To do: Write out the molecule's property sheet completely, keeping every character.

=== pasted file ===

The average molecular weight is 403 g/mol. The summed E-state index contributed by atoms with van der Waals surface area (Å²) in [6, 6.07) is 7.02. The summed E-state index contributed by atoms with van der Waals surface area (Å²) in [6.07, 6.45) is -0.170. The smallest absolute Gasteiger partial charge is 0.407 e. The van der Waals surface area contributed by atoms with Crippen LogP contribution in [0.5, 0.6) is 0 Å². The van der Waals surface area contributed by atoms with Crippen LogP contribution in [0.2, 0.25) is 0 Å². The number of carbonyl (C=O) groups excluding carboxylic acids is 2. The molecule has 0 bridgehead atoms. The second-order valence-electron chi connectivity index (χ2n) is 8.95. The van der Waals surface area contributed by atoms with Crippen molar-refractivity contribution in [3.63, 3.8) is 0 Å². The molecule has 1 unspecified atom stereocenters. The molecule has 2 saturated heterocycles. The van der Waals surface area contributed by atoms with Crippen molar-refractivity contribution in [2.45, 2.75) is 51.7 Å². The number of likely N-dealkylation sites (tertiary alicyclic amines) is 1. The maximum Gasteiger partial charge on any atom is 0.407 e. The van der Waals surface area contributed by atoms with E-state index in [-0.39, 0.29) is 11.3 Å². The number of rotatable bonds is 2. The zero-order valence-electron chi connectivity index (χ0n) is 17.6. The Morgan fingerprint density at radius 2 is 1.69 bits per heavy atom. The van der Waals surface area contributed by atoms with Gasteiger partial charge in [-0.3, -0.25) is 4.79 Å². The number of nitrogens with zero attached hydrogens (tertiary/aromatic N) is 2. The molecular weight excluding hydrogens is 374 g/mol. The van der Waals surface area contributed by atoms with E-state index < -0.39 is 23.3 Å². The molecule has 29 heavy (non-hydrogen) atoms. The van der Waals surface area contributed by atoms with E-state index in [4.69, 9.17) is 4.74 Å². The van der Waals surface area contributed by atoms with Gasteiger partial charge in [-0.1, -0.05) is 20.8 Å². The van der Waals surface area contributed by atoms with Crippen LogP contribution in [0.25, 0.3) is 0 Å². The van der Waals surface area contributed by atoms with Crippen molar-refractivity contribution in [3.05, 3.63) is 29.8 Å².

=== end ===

The average molecular weight is 403 g/mol. The summed E-state index contributed by atoms with van der Waals surface area (Å²) in [6, 6.07) is 7.02. The summed E-state index contributed by atoms with van der Waals surface area (Å²) in [6.07, 6.45) is -0.170. The smallest absolute Gasteiger partial charge is 0.407 e. The van der Waals surface area contributed by atoms with Crippen LogP contribution in [0.5, 0.6) is 0 Å². The van der Waals surface area contributed by atoms with Crippen LogP contribution in [0.2, 0.25) is 0 Å². The number of carbonyl (C=O) groups excluding carboxylic acids is 2. The molecule has 0 bridgehead atoms. The second-order valence-electron chi connectivity index (χ2n) is 8.95. The van der Waals surface area contributed by atoms with Crippen molar-refractivity contribution in [3.63, 3.8) is 0 Å². The molecule has 1 unspecified atom stereocenters. The molecule has 2 saturated heterocycles. The van der Waals surface area contributed by atoms with Crippen molar-refractivity contribution in [2.45, 2.75) is 51.7 Å². The number of likely N-dealkylation sites (tertiary alicyclic amines) is 1. The maximum Gasteiger partial charge on any atom is 0.407 e. The van der Waals surface area contributed by atoms with E-state index in [-0.39, 0.29) is 11.3 Å². The number of rotatable bonds is 2. The zero-order valence-electron chi connectivity index (χ0n) is 17.6. The Morgan fingerprint density at radius 2 is 1.69 bits per heavy atom. The van der Waals surface area contributed by atoms with Gasteiger partial charge in [-0.3, -0.25) is 4.79 Å². The number of nitrogens with zero attached hydrogens (tertiary/aromatic N) is 2. The molecular weight excluding hydrogens is 374 g/mol. The van der Waals surface area contributed by atoms with E-state index < -0.39 is 23.3 Å². The molecule has 29 heavy (non-hydrogen) atoms. The van der Waals surface area contributed by atoms with E-state index in [4.69, 9.17) is 4.74 Å². The van der Waals surface area contributed by atoms with Gasteiger partial charge in [-0.1, -0.05) is 20.8 Å². The van der Waals surface area contributed by atoms with Crippen LogP contribution in [0.25, 0.3) is 0 Å². The van der Waals surface area contributed by atoms with Crippen molar-refractivity contribution in [3.05, 3.63) is 29.8 Å².